Review: Magic in the Moonlight (2014)
Woody Allen’s Magic in the Moonlight is both satisfying and frustrating. It’s a decent light comedy, but it’s held down by its inability to be anything other than exactly what you’d expect from Woody Allen. But doesn’t the pleasure of a Woody Allen comedy stem from it being a Woody Allen comedy? Let me explain.
Magic in the Moonlight is set in 1928, but the formal style, dialogue, and plot recall the screwball comedies of the 1930s. Colin Firth plays Stanley Crawford, a world famous illusionist who performs as Wei Ling Soo, his “mysterious Oriental” persona, which was a common practice at the time. Stanley’s friend and fellow illusionist Howard (Simon McBurney) invites him to a villa in the south of France to observe and expose a young spiritualist named Sophie (Emma Stone). Sophie and her mother (Marcia Gay Harden) have taken up with a wealthy English widow (Jacki Weaver) and her handsome, dull son (Hamish Linklater), who dotes on Sophie. Stanley, a rationalist and strict materialist as well as a misanthrope, has a particular passion for debunking spiritualism.
The film takes the repartee common to screwball comedy and turns it into a kind of light philosophical dialogue, full of platitudes and competing declarations of fact, about whether there is something more to this material world, whether you want to call it magic or the spiritual. Belief in the supernatural is voiced by Sophie and the other guests at the villa, while rationalistic materialism is vigorously maintained by Stanley. Of course, all the best lines go to Firth, who’s a pleasure to watch as the cantankerous Stanley.
The problem for Stanley, though, is the more he observes Sophie, the less he is sure that she’s a fake. The girl is good, and as he begins to question his own scepticism the two start to become friends—and perhaps something more?
Spoiler warning! If you don’t want to know the answer to that question, read no further.
Of course, there’s something more between them, and of course there’s nothing more to the world. This is a Woody Allen movie after all.
In spite of Colin Firth and Emma Stone’s great difference in age, and in spite of a lack of any kind of romantic tension between them on screen, Allen brings the two together in order to assert his tired, and increasingly creepy, theme that the heart wants what it wants. The only irrationality Allen will allow is romantic love. While Stanley and Sophie’s union accords with the screwball comedy formula, why Allen couldn’t allow simply an interesting friendship to develop between them is beyond me.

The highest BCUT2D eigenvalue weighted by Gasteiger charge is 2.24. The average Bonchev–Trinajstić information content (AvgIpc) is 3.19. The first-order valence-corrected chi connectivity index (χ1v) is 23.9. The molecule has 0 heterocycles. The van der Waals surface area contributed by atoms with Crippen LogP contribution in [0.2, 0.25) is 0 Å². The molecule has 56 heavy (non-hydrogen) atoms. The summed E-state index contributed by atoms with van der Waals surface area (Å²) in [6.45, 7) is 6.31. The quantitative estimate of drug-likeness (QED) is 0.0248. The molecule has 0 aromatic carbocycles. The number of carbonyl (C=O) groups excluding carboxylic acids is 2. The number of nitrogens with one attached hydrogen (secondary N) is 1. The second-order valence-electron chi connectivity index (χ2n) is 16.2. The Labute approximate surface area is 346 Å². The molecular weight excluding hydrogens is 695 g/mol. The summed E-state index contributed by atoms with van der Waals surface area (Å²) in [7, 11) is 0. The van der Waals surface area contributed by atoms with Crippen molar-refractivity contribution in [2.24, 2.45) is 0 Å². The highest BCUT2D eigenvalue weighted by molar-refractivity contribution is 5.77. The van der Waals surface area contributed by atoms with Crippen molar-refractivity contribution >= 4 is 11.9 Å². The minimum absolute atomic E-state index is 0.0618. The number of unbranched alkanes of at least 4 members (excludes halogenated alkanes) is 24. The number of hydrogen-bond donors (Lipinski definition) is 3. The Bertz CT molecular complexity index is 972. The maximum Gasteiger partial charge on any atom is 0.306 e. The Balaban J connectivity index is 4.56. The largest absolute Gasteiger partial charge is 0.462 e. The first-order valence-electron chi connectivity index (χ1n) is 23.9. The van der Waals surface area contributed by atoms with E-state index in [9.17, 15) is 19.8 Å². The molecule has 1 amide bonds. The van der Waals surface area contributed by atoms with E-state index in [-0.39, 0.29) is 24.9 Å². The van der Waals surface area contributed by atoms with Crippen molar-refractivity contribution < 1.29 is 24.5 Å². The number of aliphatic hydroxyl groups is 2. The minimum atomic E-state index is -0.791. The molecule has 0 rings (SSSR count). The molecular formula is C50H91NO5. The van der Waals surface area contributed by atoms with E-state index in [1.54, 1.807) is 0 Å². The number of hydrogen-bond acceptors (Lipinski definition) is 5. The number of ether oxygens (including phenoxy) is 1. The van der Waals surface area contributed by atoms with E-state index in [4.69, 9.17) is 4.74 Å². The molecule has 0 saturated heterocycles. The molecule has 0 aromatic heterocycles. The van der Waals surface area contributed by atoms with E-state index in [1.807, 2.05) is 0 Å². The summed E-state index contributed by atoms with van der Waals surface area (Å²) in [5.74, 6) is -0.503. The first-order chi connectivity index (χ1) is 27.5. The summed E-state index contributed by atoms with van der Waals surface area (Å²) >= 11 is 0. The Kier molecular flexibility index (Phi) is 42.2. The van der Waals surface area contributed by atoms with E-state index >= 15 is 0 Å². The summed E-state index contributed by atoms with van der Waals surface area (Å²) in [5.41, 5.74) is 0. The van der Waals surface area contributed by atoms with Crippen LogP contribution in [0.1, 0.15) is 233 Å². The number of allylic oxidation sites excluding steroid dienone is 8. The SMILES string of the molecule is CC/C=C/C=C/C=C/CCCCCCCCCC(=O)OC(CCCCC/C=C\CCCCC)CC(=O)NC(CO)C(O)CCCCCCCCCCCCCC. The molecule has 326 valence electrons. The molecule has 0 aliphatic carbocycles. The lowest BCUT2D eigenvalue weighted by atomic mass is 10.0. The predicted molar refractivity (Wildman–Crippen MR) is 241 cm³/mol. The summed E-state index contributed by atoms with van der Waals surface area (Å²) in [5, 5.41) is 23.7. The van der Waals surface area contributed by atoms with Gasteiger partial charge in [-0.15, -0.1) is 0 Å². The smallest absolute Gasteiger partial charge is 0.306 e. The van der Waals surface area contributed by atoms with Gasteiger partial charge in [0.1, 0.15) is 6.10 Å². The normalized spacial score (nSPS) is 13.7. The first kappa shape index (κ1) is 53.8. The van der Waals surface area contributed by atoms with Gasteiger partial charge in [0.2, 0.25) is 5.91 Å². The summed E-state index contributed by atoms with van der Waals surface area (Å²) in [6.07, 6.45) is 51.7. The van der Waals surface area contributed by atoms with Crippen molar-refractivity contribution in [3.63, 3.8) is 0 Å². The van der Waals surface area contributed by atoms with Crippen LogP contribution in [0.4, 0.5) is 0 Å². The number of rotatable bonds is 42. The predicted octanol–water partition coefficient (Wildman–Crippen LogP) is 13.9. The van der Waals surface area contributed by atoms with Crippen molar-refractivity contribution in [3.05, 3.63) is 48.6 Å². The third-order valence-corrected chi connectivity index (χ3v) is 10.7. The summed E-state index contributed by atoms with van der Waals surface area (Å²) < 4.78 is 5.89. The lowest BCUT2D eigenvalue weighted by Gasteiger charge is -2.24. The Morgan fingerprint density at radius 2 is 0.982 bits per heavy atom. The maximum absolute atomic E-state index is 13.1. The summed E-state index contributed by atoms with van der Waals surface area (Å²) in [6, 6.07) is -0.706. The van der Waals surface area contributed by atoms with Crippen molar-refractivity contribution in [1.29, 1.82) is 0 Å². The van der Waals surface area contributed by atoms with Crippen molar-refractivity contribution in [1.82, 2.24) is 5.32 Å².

The eventual revelation that Sophie is indeed a fake also means that the film’s philosophical dialogue between belief and rationalism is actually a straw man debate. The entire philosophical development of the film is summed up in the scene where Stanley begins to pray, recognizes that his prayer is a product of fear, and then reaffirms his original strict materialism. While belief can certainly be emotionally motivated, Allen seems to be incapable of fully recognizing how Stanley’s passion for debunking has just as much to do with his misanthropy and emotional armour as it does with his rationalism. Furthermore, the fact that emotional justification is later allowed for romance but never for religious or spiritual belief begins to look uncomfortably like self-justification on Allen’s part. In the end, Stanley, still a jerk, is allowed to get the much younger girl without any sort of real change on his part.
And so, on one level, the unfolding of this predictable screwball comedy is as satisfying as clockwork, but on another, deeper level I found it frustrating. Yes, Firth nails his role, Emma Stone is good with the limited role she is given, and the plot is nice and tight, but I kept hoping for something a little bit, well, more. And I’m not talking about wanting a major work instead of a minor one. What I mean is that, in Magic in the Moonlight, Allen’s peculiar view of the world looks increasingly warped and narrow to an extent that I found this film of many pleasures ultimately disagreeable.
5 out of 10
Magic in the Moonlight (2014, USA)
Written and directed by Woody Allen; starring Colin Firth, Emma Stone, Simon McBurney, Hamish Linklater, Marcia Gay Harden, Jacki Weaver, and Eileen Atkins.